On examination our patient had severe pallor, icterus, cachexia, Marfanoid habitus, generalized lymphadenopathy with stable vitals but no thyromegaly. All the peripheral pulses were palpable. A large ulcer over medial malleolus of left leg was noted with lipodermatosclerotic changes of the surrounding skin. Swelling over bilateral wrist, elbow, and knee joints were present with flexion deformity at left knee joint. He had a painful gait due to the deformities. Abdominal examination revealed splenomegaly and hepatomegaly. On nervous system examination there was no sensory or motor deficit or any peripheral nerve thickening or tenderness. Fundus and other systemic examinations were normal. Hematological investigations revealed anemia (50 gm/l), total bilirubin (78.66 mcmol/l), indirect bilirubin (64.98 mcmol/l), total serum protein (82 g/l), and serum albumin (35 g/l). He had ANA, ACLA (36.0 arbitrary units), and lupus anticoagulant tests positive at time of presentation and when repeated 12 weeks later. IgM rheumatoid factor was negative (4.7 KIU/L). C-reactive protein (CRP) test was positive (44.6 mg/L). Enzyme-Linked immunosorbent assay (ELISA) test for human immunodeficiency virus (HIV), surface antigen for hepatitis B, and IgM antibody to hepatitis C were also negative. General blood picture was unremarkable. Reticulocyte count was 0.4%. Direct and indirect Coombs test and the test for sickling were negative. Hemoglobin electrophoresis suggested beta-thalassemia trait. Venereal disease research laboratory (VDRL) test was nonreactive. Fine needle aspiration cytology (FNAC) of axillary lymph node showed reactive lymphoid hyperplasia. Radiograph of bilateral wrist and hand joint showed juxta-articular osteopenia without any deformity. Radiograph of sacroiliac joint showed bilateral sacroiliitis. Synovial fluid analysis revealed yellow-colored, turbid, viscous fluid with 5318 cells/microlitre, PMNs forming 90% of it; its culture was negative suggesting inflammatory joint swelling.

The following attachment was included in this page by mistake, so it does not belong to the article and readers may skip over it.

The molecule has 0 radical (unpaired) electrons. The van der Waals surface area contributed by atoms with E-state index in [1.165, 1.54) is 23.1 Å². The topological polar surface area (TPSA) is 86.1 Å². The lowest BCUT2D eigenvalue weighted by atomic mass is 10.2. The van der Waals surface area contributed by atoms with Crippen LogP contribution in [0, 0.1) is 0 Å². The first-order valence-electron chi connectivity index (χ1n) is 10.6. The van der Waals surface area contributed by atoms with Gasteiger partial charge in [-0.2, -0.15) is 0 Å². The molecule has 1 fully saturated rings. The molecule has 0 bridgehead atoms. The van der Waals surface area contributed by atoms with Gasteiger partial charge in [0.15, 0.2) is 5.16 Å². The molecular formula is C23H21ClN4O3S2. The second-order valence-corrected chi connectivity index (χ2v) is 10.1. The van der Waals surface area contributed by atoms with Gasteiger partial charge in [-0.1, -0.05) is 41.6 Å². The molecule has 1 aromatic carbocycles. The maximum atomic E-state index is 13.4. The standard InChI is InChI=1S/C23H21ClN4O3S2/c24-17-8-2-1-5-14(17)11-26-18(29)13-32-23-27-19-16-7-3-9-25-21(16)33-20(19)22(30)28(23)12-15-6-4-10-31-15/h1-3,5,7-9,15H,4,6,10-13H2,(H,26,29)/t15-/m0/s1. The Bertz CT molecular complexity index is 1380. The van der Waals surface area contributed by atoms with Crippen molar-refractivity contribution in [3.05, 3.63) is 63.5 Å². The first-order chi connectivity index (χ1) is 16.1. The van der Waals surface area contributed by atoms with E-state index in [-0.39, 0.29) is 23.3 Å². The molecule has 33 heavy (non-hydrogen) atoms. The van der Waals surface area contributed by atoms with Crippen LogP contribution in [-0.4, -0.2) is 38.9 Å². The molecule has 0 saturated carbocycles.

Based on the clinical profile of the patient an initial diagnosis of venous ulcer and a differential diagnosis of vasculitic ulcer were made. However, color Doppler of bilateral lower limbs and abdomen was normal with no evidence of arteriovenous fistula or venous insufficiency. Biopsy from the edge of the ulcer revealed increased number of thick-walled capillaries that were present in a clustered pattern within papillary dermis (Figures 1 and 2). Sparse perivascular lymphocytic infiltrate (Figures 1 and 2) and hemosiderin deposition (Figure 2, insight) were also present, and diagnosis of acroangiodermatitis of Mali was made.
We managed our patient aggressively with methotrexate at a dose of 10 mg weekly, corticosteroids (prednisolone) at 1 mg/kg/day, leflunomide at a dose of 20 mg daily, aspirin at 75 mg/day, and with repeated aseptic dressings of the ulcer and topical steroid application along with compression stockings and limb elevation during night hours. The patient is in our followup and has shown improvement.